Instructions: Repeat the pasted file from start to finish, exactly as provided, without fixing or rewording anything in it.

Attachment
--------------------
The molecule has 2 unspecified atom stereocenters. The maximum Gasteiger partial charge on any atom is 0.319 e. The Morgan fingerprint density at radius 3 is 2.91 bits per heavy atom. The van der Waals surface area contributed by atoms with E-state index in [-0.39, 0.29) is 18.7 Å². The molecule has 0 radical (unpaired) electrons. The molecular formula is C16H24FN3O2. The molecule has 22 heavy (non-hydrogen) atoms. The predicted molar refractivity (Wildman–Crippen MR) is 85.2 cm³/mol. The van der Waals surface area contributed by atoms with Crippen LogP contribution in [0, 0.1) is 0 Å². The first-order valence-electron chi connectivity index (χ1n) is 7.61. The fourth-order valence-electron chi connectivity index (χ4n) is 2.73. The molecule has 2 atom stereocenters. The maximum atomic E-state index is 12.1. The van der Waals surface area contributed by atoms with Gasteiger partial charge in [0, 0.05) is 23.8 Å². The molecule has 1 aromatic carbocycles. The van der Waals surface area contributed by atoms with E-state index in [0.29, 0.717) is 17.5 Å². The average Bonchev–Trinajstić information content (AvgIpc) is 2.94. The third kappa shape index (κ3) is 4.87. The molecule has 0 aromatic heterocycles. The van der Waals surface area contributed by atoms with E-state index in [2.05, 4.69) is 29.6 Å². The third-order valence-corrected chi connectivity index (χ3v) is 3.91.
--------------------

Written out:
The molecule has 2 unspecified atom stereocenters. The maximum Gasteiger partial charge on any atom is 0.319 e. The Morgan fingerprint density at radius 3 is 2.91 bits per heavy atom. The van der Waals surface area contributed by atoms with E-state index in [-0.39, 0.29) is 18.7 Å². The molecule has 0 radical (unpaired) electrons. The molecular formula is C16H24FN3O2. The molecule has 22 heavy (non-hydrogen) atoms. The predicted molar refractivity (Wildman–Crippen MR) is 85.2 cm³/mol. The van der Waals surface area contributed by atoms with Crippen LogP contribution in [0, 0.1) is 0 Å². The first-order valence-electron chi connectivity index (χ1n) is 7.61. The fourth-order valence-electron chi connectivity index (χ4n) is 2.73. The molecule has 2 atom stereocenters. The maximum atomic E-state index is 12.1. The van der Waals surface area contributed by atoms with Gasteiger partial charge in [0, 0.05) is 23.8 Å². The molecule has 1 aromatic carbocycles. The van der Waals surface area contributed by atoms with E-state index in [0.29, 0.717) is 17.5 Å². The average Bonchev–Trinajstić information content (AvgIpc) is 2.94. The third kappa shape index (κ3) is 4.87. The molecule has 0 aromatic heterocycles. The van der Waals surface area contributed by atoms with E-state index in [2.05, 4.69) is 29.6 Å². The third-order valence-corrected chi connectivity index (χ3v) is 3.91.